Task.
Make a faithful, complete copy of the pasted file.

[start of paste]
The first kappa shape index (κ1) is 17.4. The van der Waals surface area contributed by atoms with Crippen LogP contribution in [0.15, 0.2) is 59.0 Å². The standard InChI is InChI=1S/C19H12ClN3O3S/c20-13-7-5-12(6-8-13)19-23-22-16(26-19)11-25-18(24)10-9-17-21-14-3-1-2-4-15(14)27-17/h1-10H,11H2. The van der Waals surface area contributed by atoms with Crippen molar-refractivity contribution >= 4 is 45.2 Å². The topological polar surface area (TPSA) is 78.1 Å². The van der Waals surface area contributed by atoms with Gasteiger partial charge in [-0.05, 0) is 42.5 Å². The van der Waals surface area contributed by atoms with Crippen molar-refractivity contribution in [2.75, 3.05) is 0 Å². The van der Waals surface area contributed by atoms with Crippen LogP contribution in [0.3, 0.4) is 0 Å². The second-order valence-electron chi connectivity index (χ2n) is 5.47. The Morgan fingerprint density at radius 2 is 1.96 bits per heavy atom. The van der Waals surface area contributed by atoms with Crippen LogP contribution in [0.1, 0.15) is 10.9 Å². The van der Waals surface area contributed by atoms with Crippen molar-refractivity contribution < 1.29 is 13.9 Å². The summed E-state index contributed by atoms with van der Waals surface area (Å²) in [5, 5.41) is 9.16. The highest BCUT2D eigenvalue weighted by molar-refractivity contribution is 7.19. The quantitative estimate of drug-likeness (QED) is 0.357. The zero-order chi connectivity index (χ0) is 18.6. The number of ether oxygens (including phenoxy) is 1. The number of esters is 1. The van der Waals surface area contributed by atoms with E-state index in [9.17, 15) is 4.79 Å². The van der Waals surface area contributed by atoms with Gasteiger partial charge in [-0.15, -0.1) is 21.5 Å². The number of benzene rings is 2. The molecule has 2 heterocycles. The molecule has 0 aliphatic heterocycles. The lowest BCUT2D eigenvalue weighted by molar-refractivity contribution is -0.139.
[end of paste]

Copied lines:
The first kappa shape index (κ1) is 17.4. The van der Waals surface area contributed by atoms with Crippen LogP contribution in [0.15, 0.2) is 59.0 Å². The standard InChI is InChI=1S/C19H12ClN3O3S/c20-13-7-5-12(6-8-13)19-23-22-16(26-19)11-25-18(24)10-9-17-21-14-3-1-2-4-15(14)27-17/h1-10H,11H2. The van der Waals surface area contributed by atoms with Crippen molar-refractivity contribution >= 4 is 45.2 Å². The topological polar surface area (TPSA) is 78.1 Å². The van der Waals surface area contributed by atoms with Gasteiger partial charge in [-0.05, 0) is 42.5 Å². The van der Waals surface area contributed by atoms with Crippen molar-refractivity contribution in [2.75, 3.05) is 0 Å². The van der Waals surface area contributed by atoms with Crippen LogP contribution in [0.3, 0.4) is 0 Å². The second-order valence-electron chi connectivity index (χ2n) is 5.47. The Morgan fingerprint density at radius 2 is 1.96 bits per heavy atom. The van der Waals surface area contributed by atoms with Crippen LogP contribution in [0.1, 0.15) is 10.9 Å². The van der Waals surface area contributed by atoms with Crippen molar-refractivity contribution < 1.29 is 13.9 Å². The summed E-state index contributed by atoms with van der Waals surface area (Å²) in [5, 5.41) is 9.16. The highest BCUT2D eigenvalue weighted by molar-refractivity contribution is 7.19. The quantitative estimate of drug-likeness (QED) is 0.357. The zero-order chi connectivity index (χ0) is 18.6. The number of ether oxygens (including phenoxy) is 1. The number of esters is 1. The van der Waals surface area contributed by atoms with E-state index in [9.17, 15) is 4.79 Å². The van der Waals surface area contributed by atoms with Gasteiger partial charge in [-0.15, -0.1) is 21.5 Å². The number of benzene rings is 2. The molecule has 2 heterocycles. The molecule has 0 aliphatic heterocycles. The lowest BCUT2D eigenvalue weighted by molar-refractivity contribution is -0.139.